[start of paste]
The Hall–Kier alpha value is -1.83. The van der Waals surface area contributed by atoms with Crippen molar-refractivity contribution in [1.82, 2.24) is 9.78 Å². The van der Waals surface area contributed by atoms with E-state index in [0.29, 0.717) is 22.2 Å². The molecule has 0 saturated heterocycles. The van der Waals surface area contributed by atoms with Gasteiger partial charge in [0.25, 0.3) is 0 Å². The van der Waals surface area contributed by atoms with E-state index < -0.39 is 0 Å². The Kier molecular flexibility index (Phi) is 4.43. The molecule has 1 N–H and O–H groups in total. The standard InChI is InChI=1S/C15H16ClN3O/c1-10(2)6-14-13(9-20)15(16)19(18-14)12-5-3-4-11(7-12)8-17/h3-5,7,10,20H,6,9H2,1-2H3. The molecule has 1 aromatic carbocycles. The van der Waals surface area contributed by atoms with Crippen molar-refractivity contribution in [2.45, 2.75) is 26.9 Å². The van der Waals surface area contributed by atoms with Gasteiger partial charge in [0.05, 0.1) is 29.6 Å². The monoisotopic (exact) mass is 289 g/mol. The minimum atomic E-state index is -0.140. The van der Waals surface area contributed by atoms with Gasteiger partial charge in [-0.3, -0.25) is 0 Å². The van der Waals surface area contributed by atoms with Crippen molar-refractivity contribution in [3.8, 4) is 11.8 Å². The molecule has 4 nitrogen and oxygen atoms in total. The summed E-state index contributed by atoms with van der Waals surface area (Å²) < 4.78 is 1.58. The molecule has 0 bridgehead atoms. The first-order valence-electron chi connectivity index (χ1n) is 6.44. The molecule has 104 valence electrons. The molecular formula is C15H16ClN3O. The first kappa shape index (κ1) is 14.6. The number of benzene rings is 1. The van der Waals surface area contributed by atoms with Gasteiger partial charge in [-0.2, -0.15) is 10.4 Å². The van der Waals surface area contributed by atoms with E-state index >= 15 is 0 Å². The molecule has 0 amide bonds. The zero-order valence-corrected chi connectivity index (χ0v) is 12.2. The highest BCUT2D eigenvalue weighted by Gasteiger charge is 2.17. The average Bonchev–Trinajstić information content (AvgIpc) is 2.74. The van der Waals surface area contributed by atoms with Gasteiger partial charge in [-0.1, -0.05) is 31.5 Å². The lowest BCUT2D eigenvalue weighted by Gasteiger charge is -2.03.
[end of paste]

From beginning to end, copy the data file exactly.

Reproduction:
The Hall–Kier alpha value is -1.83. The van der Waals surface area contributed by atoms with Crippen molar-refractivity contribution in [1.82, 2.24) is 9.78 Å². The van der Waals surface area contributed by atoms with E-state index in [0.29, 0.717) is 22.2 Å². The molecule has 0 saturated heterocycles. The van der Waals surface area contributed by atoms with Gasteiger partial charge in [0.25, 0.3) is 0 Å². The van der Waals surface area contributed by atoms with E-state index < -0.39 is 0 Å². The Kier molecular flexibility index (Phi) is 4.43. The molecule has 1 N–H and O–H groups in total. The standard InChI is InChI=1S/C15H16ClN3O/c1-10(2)6-14-13(9-20)15(16)19(18-14)12-5-3-4-11(7-12)8-17/h3-5,7,10,20H,6,9H2,1-2H3. The molecule has 1 aromatic carbocycles. The van der Waals surface area contributed by atoms with Crippen molar-refractivity contribution in [2.45, 2.75) is 26.9 Å². The van der Waals surface area contributed by atoms with Gasteiger partial charge in [0.05, 0.1) is 29.6 Å². The monoisotopic (exact) mass is 289 g/mol. The minimum atomic E-state index is -0.140. The van der Waals surface area contributed by atoms with Gasteiger partial charge in [-0.3, -0.25) is 0 Å². The van der Waals surface area contributed by atoms with Crippen molar-refractivity contribution in [3.8, 4) is 11.8 Å². The molecule has 4 nitrogen and oxygen atoms in total. The summed E-state index contributed by atoms with van der Waals surface area (Å²) < 4.78 is 1.58. The molecule has 0 bridgehead atoms. The first-order valence-electron chi connectivity index (χ1n) is 6.44. The molecule has 104 valence electrons. The molecular formula is C15H16ClN3O. The first kappa shape index (κ1) is 14.6. The number of benzene rings is 1. The van der Waals surface area contributed by atoms with Gasteiger partial charge in [-0.2, -0.15) is 10.4 Å². The van der Waals surface area contributed by atoms with E-state index >= 15 is 0 Å². The molecule has 0 amide bonds. The zero-order valence-corrected chi connectivity index (χ0v) is 12.2. The highest BCUT2D eigenvalue weighted by Gasteiger charge is 2.17. The average Bonchev–Trinajstić information content (AvgIpc) is 2.74. The van der Waals surface area contributed by atoms with Gasteiger partial charge in [-0.1, -0.05) is 31.5 Å². The lowest BCUT2D eigenvalue weighted by Gasteiger charge is -2.03.